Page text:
GINI DP 33: Income Inequality and Solidarity in Europe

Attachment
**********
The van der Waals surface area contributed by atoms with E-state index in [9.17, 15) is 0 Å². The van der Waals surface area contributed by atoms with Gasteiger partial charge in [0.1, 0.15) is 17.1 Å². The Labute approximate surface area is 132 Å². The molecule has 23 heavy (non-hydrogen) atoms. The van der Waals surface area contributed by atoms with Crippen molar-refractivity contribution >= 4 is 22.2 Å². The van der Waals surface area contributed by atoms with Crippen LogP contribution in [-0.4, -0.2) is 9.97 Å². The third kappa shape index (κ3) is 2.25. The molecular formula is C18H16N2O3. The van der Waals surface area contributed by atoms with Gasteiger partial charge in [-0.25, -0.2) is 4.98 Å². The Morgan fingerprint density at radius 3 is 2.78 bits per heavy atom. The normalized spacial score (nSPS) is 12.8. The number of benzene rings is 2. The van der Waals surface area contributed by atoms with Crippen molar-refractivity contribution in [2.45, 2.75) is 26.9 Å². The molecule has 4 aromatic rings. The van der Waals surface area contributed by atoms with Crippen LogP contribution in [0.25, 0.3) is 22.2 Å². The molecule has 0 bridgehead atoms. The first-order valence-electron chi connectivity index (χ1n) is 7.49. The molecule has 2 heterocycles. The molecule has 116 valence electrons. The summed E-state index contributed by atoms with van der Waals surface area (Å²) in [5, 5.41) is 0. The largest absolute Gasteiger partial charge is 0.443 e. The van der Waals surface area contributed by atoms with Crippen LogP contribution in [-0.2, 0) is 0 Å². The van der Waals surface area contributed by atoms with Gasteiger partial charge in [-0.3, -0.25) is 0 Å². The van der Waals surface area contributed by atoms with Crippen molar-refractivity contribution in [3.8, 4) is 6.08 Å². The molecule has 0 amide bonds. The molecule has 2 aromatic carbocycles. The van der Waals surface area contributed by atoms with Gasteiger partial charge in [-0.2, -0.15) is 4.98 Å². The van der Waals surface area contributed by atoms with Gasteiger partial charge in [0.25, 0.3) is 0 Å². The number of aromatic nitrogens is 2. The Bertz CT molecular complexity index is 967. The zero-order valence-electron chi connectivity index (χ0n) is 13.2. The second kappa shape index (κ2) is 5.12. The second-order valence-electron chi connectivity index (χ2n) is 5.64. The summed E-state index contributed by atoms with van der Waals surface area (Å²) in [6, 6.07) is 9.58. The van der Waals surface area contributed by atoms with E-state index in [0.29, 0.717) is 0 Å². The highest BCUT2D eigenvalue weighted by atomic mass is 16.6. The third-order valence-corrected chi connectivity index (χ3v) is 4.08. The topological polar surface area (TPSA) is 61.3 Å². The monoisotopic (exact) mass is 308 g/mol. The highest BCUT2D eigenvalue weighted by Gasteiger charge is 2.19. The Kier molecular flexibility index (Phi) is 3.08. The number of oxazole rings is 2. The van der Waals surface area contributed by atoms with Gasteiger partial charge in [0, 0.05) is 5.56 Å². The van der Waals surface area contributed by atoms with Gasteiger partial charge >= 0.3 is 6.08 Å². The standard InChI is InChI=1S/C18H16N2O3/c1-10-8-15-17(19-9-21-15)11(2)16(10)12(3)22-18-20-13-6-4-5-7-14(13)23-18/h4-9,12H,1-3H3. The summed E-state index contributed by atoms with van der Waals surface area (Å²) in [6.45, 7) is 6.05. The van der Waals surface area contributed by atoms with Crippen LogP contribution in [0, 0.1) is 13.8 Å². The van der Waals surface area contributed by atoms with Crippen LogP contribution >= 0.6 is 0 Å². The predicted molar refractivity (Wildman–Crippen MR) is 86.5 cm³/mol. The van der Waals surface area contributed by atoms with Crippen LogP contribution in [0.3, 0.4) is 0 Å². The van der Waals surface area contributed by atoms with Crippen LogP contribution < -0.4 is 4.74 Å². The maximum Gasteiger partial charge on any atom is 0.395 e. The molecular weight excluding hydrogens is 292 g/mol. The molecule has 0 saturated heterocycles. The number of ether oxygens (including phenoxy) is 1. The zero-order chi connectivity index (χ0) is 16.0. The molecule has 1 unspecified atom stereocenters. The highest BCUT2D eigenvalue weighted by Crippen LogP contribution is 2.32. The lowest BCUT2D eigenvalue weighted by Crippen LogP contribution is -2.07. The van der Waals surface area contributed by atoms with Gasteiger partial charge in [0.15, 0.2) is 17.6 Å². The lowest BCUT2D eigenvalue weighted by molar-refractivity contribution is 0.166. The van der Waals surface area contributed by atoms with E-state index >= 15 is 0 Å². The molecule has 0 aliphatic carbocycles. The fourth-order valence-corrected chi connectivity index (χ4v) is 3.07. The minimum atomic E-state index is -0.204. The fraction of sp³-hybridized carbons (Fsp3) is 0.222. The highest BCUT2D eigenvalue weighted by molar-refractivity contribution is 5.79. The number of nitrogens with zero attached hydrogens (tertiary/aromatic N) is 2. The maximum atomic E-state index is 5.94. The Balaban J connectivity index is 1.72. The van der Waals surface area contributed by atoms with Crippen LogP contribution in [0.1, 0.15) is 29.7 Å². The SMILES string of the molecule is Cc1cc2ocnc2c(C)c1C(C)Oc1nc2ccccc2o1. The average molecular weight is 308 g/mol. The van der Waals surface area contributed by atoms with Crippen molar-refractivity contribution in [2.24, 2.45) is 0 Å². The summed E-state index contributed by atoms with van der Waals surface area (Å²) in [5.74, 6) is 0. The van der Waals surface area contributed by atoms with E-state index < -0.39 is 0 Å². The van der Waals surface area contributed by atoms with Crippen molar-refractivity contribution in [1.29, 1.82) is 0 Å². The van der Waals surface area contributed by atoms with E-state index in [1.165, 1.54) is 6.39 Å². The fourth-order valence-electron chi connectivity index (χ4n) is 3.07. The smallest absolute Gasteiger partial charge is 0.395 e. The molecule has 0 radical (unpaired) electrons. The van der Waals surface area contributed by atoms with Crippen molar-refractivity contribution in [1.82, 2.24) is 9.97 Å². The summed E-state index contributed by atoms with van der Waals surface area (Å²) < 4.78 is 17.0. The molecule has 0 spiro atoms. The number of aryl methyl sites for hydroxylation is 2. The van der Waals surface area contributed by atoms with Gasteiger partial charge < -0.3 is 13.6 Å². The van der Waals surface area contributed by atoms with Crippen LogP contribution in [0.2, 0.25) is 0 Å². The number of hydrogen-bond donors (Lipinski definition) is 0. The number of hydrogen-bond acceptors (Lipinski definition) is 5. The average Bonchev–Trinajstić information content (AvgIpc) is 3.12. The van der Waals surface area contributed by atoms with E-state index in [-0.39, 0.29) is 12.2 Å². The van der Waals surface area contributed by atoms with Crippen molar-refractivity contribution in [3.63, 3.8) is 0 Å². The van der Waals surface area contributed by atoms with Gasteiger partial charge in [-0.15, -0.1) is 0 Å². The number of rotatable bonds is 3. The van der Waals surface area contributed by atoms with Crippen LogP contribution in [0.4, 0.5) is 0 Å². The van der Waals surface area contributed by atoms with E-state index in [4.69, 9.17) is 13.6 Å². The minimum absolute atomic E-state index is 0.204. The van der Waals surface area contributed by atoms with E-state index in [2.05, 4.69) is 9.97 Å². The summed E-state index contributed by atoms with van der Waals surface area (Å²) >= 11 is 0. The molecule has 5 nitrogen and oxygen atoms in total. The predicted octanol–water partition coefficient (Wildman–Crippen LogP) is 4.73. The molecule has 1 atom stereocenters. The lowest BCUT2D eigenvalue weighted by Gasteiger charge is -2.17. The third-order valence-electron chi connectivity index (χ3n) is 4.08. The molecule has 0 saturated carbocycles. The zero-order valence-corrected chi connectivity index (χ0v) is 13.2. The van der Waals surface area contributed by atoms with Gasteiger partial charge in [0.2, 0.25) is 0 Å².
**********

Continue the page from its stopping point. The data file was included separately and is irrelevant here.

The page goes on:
This paper studies the relationship between income inequality, a macro-level characteristic, and solidarity of Europeans. To this aim, solidarity is defined as the ‘willingness to contribute to the welfare of other people’. We rely on a theoretical idea according to which feelings of solidarity are derived from both affective and calculating considerations, and we test competing hypotheses relating the extent of income inequality to both motivations for solidarity. Using data from the 1999 European Values Study (EVS), we apply multilevel analysis for 26 European countries. Controlling for household income and for other relevant macro-level characteristics which possibly influence feelings of solidarity of Europeans in different countries, we find evidence that in more unequal countries people are less willing to take action to improve the living conditions of their fellow-countrymen. This is true for respondents living in both low- and high-income households. Following from our expectations derived from the literature, this finding furthermore suggests that, at least when measured in terms of ‘willingness to contribute to the welfare of other people’, feelings of solidarity seem to be influenced more strongly by affective, rather than by calculating considerations.
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